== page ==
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OKC-based startup participates in Google accelerator for women

OKC-based startup participates in Google accelerator for women
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Dr. Pinkey Patel, founder of Myri, a health application designed to be a resource for mothers, is participating in Google’s startup accelerator for women. (Courtesy Photo)

Dr. Pinkey Patel, founder of Myri, a health application designed to be a resource for mothers, is participating in Google’s startup accelerator for women. (Courtesy Photo)

OKLAHOMA CITY – An Oklahoma City-based startup is participating in a tech giant’s business accelerator for women.

Women founders are considerably less likely to receive funding from venture capital investors. In the U.S. and Europe, startups established solely by women receive just 1.9% of all venture capital funding, according to TechCrunch. Google launched the accelerator for women cohort in 2020 to create opportunities and reduce barriers.

Google for Startups Accelerator: Women Founders is a 10-week program for high-potential seed to series A tech startups based in the U.S. and Canada and founded by women. Participating startups solve technical challenges and grow their business through a mix of remote and in-person, one-to-one and group learning sessions as well as sprint projects. The program kicked off this month and runs through May.

Dr. Pinkey Patel, CEO and Founder of Myri, a postpartum rehab and support mobile application was selected to participate in this year’s cohort. Patel looks to be a leading resource in the next generation of women’s healthcare by providing low-cost postpartum care directly to mobile devices through the Myri Health application.

The inspiration for the technology came from her own experience. Patel is a pharmacist by trade and a personal trainer specializing in pre and postnatal fitness. After having her daughter in 2019, she recognized a large gap in resources from maternal to postpartum care. She began building the application when she was pregnant with her second child while working full-time with United Healthcare. Two years ago, she left the company to focus her efforts on Myri.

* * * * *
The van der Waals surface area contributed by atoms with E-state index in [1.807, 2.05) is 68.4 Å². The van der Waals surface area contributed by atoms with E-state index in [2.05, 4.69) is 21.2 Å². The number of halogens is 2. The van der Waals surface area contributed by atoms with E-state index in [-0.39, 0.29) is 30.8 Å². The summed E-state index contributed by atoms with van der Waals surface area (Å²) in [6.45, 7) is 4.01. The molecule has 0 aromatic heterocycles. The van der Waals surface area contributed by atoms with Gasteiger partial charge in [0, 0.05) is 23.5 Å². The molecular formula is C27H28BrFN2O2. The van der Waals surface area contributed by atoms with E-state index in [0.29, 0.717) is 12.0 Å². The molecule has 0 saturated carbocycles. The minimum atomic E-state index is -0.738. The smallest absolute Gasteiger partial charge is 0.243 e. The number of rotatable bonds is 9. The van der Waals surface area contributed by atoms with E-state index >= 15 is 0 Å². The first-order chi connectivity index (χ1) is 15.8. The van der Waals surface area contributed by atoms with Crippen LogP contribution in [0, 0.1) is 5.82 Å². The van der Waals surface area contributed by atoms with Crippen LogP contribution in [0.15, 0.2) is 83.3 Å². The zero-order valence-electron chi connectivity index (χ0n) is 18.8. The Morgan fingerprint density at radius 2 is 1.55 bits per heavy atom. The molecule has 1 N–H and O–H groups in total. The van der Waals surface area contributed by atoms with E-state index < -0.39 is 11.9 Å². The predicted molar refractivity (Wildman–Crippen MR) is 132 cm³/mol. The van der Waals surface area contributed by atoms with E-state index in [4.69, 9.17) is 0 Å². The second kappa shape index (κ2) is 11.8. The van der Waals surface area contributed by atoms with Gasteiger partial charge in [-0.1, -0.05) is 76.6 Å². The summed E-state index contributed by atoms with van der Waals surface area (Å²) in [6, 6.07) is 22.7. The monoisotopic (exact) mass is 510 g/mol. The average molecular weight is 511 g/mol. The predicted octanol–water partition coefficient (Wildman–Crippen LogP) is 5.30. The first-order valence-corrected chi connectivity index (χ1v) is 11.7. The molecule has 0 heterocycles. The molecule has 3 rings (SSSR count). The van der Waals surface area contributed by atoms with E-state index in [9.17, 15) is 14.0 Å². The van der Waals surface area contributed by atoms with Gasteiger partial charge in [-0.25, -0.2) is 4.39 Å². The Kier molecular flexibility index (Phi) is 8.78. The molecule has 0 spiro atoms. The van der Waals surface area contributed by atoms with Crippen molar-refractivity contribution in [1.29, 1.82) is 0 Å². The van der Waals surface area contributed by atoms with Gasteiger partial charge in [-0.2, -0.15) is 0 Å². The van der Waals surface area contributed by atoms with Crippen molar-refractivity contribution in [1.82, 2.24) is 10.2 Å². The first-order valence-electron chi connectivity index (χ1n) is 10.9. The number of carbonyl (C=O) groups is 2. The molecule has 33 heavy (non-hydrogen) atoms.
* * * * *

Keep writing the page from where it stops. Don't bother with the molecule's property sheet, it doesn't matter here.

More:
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The application has been in the works for about four years. It’s now available in 156 countries. Patel said Myri started as a postpartum application, but she is expanding the product line into pregnancy care. She said there’s applications that tell someone what to expect when they’re pregnant, but nothing for after they have a child, and that’s a space that Myri was designed to fill.

“It’s an evidence-based resource, with everything from personalized physical therapy to anonymous communities,” Patel said.

Myri is the only Oklahoma company in the cohort and was selected from thousands of applicants. In May, Patel will visit Google headquarters in California to participate in the in-person portion of the accelerator. She hopes it will help Myri develop a presence on the West Coast and in Silicon Valley.

“Since we’re also expanding our product line into pregnancy care, and we have interest from specific countries, we’re also going to utilize their help and mentorship as we translate the app into 77 languages, and also introduce AI and (machine learning) technology into our application,” Patel said.

Patel said every mother should receive postpartum physical therapy and highlighted its use as a modality following knee surgery or hip replacement.

“With postpartum, you reorganize your organs and have a baby, and other countries have prioritized physician therapy as part of their postpartum care, but here it’s not,” Patel said.

Myri was built with algorithms, but Patel said she intends to responsibly use AI by taking the algorithm, using collected data points and then further enhancing the product to improve clinical outcomes. She said AI will enhance the approach with physical therapy and rehab for the mother.

Patel said another goal with Myri is to improve maternal mortality rates. In the U.S., there are 32.9 deaths per 100,000 births, according to the CDC. Patel said she’s trying to work with public health organizations and state health plans to get Myri into the hands of women.

CDC data shows more than 80% of pregnancy-related deaths from 2017 to 2019 were preventable. Patel believes Myri will reduce complications of pregnancy and save lives. She said with AI, Myri can integrate with devices such as blood glucose and blood pressure monitors.

“That’s how we’re going to address maternal mortality is to expand from pregnancy all the way to postpartum,” Patel said.



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